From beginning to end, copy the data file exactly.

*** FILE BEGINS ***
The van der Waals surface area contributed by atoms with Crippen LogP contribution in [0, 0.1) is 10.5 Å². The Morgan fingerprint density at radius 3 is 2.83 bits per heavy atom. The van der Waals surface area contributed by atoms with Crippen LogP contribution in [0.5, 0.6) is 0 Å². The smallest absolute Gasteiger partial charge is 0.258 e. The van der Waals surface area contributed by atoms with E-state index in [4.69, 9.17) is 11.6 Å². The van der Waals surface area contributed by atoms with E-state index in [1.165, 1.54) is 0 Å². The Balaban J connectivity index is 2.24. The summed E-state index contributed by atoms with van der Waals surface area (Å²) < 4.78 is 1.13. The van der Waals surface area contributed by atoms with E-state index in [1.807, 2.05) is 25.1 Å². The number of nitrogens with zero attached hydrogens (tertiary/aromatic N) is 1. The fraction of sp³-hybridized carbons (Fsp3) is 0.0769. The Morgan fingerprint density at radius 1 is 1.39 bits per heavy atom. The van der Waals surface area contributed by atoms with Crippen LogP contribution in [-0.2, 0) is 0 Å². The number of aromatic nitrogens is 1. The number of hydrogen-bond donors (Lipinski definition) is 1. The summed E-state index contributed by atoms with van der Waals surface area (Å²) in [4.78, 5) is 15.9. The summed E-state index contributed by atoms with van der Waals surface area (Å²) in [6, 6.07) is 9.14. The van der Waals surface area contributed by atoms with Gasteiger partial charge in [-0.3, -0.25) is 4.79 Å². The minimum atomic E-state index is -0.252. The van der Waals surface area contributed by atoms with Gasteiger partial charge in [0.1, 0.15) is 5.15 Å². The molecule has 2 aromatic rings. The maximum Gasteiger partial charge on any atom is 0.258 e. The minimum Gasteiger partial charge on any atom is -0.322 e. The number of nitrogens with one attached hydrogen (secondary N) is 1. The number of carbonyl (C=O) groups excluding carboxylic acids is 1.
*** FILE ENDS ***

The van der Waals surface area contributed by atoms with Crippen LogP contribution in [0, 0.1) is 10.5 Å². The Morgan fingerprint density at radius 3 is 2.83 bits per heavy atom. The van der Waals surface area contributed by atoms with Crippen LogP contribution in [0.5, 0.6) is 0 Å². The smallest absolute Gasteiger partial charge is 0.258 e. The van der Waals surface area contributed by atoms with E-state index in [4.69, 9.17) is 11.6 Å². The van der Waals surface area contributed by atoms with E-state index in [1.165, 1.54) is 0 Å². The Balaban J connectivity index is 2.24. The summed E-state index contributed by atoms with van der Waals surface area (Å²) < 4.78 is 1.13. The van der Waals surface area contributed by atoms with E-state index in [1.807, 2.05) is 25.1 Å². The number of nitrogens with zero attached hydrogens (tertiary/aromatic N) is 1. The fraction of sp³-hybridized carbons (Fsp3) is 0.0769. The Morgan fingerprint density at radius 1 is 1.39 bits per heavy atom. The van der Waals surface area contributed by atoms with Crippen LogP contribution in [-0.2, 0) is 0 Å². The number of aromatic nitrogens is 1. The number of hydrogen-bond donors (Lipinski definition) is 1. The summed E-state index contributed by atoms with van der Waals surface area (Å²) in [4.78, 5) is 15.9. The summed E-state index contributed by atoms with van der Waals surface area (Å²) in [6, 6.07) is 9.14. The van der Waals surface area contributed by atoms with Gasteiger partial charge in [-0.3, -0.25) is 4.79 Å². The minimum atomic E-state index is -0.252. The van der Waals surface area contributed by atoms with Gasteiger partial charge in [0.1, 0.15) is 5.15 Å². The molecule has 2 aromatic rings. The maximum Gasteiger partial charge on any atom is 0.258 e. The minimum Gasteiger partial charge on any atom is -0.322 e. The number of nitrogens with one attached hydrogen (secondary N) is 1. The number of carbonyl (C=O) groups excluding carboxylic acids is 1.